Ask the Experts: When does an ACL injury require surgery?
By Kristy Bleizeffer Mar 13, 2017
You’re being good, staying active, and participating in your favorite weekend exercise. You hear the dreaded “pop” followed by excruciating pain in the knee. It’s almost certainly an ACL injury.
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So, what do you do? Elevate, ice and hope it heals thyself?
The anterior cruciate ligament, or ACL, is one of the four primary ligaments of the knee, and it prevents thigh bone from sliding or twisting relative to the shin bone. It’s very important for higher demand activities such as skiing, trail running, tennis, basketball and soccer, says James Shaffer, M.D., an orthopedic surgeon at Advantage Orthopedics and Neurosurgery.
The ACL is also one of the most commonly injured ligaments of the knee. Here, Shaffer explains your treatment options.
Who is most at risk for an ACL injury?
Most ACL injuries do not involve contact with another athlete but result from landing awkwardly or twisting while the foot is planted. Interestingly, female college soccer players happen to be the most at risk group for ACL injuries. Other high-risk activities include football, skiing, basketball and lacrosse.
What are the signs that the ACL has been injured?
One often hears or feels a “pop.” Then the knee swells immediately and is painful and stiff. Once the swelling and pain go away, the long-term problem is instability in the knee, often described as “going out.”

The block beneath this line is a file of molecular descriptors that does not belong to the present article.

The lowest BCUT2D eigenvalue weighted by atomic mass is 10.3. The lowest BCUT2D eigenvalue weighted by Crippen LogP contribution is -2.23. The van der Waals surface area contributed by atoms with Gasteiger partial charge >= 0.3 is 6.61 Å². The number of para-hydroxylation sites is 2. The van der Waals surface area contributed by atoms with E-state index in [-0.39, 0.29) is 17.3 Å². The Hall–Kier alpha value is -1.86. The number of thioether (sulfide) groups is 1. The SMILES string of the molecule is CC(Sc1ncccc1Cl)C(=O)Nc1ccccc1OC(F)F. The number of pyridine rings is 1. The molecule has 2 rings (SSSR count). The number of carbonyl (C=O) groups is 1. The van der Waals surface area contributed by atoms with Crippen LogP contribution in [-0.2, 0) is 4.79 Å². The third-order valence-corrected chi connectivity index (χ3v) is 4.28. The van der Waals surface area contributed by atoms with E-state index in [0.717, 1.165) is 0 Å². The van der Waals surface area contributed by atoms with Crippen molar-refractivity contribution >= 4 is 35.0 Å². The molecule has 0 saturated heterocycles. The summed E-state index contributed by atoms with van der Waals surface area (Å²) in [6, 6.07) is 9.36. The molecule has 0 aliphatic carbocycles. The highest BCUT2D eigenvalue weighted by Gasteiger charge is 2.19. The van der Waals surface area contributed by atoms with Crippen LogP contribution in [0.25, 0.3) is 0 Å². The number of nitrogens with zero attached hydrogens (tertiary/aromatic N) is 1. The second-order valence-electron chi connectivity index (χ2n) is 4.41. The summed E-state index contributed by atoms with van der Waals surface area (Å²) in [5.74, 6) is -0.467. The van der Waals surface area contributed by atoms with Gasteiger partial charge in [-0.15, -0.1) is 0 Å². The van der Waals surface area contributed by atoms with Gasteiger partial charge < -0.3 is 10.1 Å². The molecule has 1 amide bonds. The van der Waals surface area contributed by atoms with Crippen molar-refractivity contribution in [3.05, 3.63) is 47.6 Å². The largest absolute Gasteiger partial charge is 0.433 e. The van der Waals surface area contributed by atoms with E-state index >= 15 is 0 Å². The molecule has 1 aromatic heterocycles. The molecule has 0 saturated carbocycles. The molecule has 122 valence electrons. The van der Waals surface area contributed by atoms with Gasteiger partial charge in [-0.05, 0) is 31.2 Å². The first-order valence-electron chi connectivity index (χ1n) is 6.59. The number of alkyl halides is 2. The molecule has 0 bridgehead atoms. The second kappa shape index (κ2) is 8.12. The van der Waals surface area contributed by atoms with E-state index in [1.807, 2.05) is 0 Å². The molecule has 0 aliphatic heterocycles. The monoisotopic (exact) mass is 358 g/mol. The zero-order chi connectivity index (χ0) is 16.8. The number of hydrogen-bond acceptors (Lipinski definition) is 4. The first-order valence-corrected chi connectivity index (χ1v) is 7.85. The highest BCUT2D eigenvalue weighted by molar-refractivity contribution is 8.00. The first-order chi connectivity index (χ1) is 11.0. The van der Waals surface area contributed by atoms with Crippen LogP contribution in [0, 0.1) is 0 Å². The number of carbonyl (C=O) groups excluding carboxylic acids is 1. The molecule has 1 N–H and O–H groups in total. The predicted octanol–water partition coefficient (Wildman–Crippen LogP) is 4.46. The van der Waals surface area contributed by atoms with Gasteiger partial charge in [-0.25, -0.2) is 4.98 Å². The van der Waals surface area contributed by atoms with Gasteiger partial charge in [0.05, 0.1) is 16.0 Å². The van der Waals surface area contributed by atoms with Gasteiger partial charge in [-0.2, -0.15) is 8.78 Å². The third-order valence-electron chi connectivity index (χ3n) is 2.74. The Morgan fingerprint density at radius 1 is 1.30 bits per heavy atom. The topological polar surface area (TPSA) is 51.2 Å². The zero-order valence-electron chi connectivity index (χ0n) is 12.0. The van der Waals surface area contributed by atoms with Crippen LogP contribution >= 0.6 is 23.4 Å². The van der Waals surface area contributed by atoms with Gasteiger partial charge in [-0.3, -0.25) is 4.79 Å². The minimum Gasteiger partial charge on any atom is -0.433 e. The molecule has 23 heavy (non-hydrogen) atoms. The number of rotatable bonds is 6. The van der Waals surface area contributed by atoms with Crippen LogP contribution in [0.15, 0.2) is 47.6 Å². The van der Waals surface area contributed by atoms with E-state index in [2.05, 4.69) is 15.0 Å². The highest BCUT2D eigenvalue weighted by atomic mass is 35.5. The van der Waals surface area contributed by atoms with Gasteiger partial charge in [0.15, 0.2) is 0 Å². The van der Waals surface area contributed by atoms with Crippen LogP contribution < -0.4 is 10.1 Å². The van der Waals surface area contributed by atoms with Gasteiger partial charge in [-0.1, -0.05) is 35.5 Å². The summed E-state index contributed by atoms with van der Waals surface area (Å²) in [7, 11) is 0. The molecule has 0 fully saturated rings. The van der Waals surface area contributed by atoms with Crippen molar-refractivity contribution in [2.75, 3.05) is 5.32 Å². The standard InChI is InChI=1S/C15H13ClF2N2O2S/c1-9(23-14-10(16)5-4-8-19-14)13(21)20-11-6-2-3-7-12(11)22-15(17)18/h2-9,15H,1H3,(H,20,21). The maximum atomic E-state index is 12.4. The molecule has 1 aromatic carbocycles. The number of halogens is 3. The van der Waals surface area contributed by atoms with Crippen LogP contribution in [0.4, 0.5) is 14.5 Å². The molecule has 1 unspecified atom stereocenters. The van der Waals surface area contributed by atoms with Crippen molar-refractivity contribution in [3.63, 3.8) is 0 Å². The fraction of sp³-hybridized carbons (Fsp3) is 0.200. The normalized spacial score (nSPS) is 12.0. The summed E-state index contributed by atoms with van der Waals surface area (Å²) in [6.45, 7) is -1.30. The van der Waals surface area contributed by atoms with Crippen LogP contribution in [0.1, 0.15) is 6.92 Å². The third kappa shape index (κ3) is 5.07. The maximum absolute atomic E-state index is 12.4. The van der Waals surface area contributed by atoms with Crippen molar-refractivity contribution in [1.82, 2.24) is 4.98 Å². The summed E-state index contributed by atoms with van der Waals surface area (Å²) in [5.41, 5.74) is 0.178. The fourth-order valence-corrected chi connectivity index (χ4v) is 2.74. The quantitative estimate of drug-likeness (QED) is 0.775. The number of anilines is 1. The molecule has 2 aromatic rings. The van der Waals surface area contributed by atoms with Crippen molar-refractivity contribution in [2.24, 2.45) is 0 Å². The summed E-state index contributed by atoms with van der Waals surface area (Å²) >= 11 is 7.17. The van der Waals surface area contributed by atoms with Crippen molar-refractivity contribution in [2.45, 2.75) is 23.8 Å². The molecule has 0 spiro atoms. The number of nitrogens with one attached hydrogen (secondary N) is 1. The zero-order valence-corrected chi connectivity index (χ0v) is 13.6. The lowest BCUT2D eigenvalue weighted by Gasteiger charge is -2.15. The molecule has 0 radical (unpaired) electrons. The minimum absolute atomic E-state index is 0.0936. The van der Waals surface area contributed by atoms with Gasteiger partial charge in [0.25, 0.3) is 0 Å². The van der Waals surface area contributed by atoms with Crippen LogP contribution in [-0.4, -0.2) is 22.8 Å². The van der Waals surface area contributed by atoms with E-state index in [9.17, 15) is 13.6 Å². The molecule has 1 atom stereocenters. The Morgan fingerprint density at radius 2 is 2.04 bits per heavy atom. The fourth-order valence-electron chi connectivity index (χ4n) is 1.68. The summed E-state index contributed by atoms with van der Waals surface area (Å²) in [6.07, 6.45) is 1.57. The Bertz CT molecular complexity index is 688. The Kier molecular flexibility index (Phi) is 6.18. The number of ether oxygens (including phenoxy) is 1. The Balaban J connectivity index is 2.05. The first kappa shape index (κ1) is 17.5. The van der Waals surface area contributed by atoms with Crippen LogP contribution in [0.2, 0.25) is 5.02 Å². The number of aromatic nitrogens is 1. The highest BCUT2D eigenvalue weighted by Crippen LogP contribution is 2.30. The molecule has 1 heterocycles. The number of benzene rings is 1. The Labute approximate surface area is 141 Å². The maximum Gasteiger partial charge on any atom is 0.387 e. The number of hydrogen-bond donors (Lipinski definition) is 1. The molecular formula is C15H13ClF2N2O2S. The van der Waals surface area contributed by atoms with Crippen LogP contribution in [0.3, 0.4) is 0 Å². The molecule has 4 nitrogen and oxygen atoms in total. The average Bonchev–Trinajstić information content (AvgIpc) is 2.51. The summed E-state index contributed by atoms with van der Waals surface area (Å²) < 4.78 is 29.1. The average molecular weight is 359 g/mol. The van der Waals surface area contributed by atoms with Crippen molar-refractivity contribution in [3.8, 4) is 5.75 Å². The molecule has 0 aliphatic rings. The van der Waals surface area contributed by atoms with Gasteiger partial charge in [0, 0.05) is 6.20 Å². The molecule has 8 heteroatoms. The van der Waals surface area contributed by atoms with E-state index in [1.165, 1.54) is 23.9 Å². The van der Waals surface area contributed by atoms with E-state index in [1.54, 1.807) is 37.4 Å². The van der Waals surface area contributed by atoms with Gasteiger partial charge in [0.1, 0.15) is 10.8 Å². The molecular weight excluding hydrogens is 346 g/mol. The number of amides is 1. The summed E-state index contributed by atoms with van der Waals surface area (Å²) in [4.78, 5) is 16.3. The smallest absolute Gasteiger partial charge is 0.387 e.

Most ACL injuries can be diagnosed with an office exam, but pain, swelling and stiffness may prevent this if the injury is very recent. Usually, an MRI will be done to confirm this and rule out other issues.
Does it require surgery?
Not all ACL tears need surgery. Most people who are under 30 or very active will need surgery. It is tough to ski, play singles tennis, or basketball without an ACL. Most people over the age of 50 can do well without their ACL. Most people can jog, play with their kids, hike, and workout without their ACL, if they have rehabbed properly.
What does ACL surgery entail?
In surgery, the ligament usually needs to be reconstructed or replaced. This means using one of your own tendons (autograft) or a tendon from a tissue donor (allograft) as a replacement. The new ligament is then attached to the thigh bone and the shin bone with some type of hardware. Most of these procedures can be done as a “same-day surgery.” The size of the incisions varies depending on the exact technique, but sometimes just a few, very small incisions can be used.
How long is the recovery?
Getting back to work or school might only take a week if you can return with crutches and sit at work. Also, you can drive pretty early if you have left knee surgery. Getting back to soccer, football, downhill skiing and other demanding activities will probably take 9 to 12 months. Returning to physical jobs will be somewhere in between.
James Shaffer, M.D. is a board-certified orthopedic surgeon with 10 years of experience. He has special interests in joint replacement and other surgeries of the shoulder, hip and knee. Dr. Shaffer is Casper Orthopedic Clerkship director along with clinical instructor for the University of Washington School of Medicine. He is the orthopedic director for the Frontiers in Wyoming Medicine Conference and has been invited to educate other physicians in orthopedic care. His interests include the treatment of fractures and osteoporosis, perioperative pain and surgical process improvement.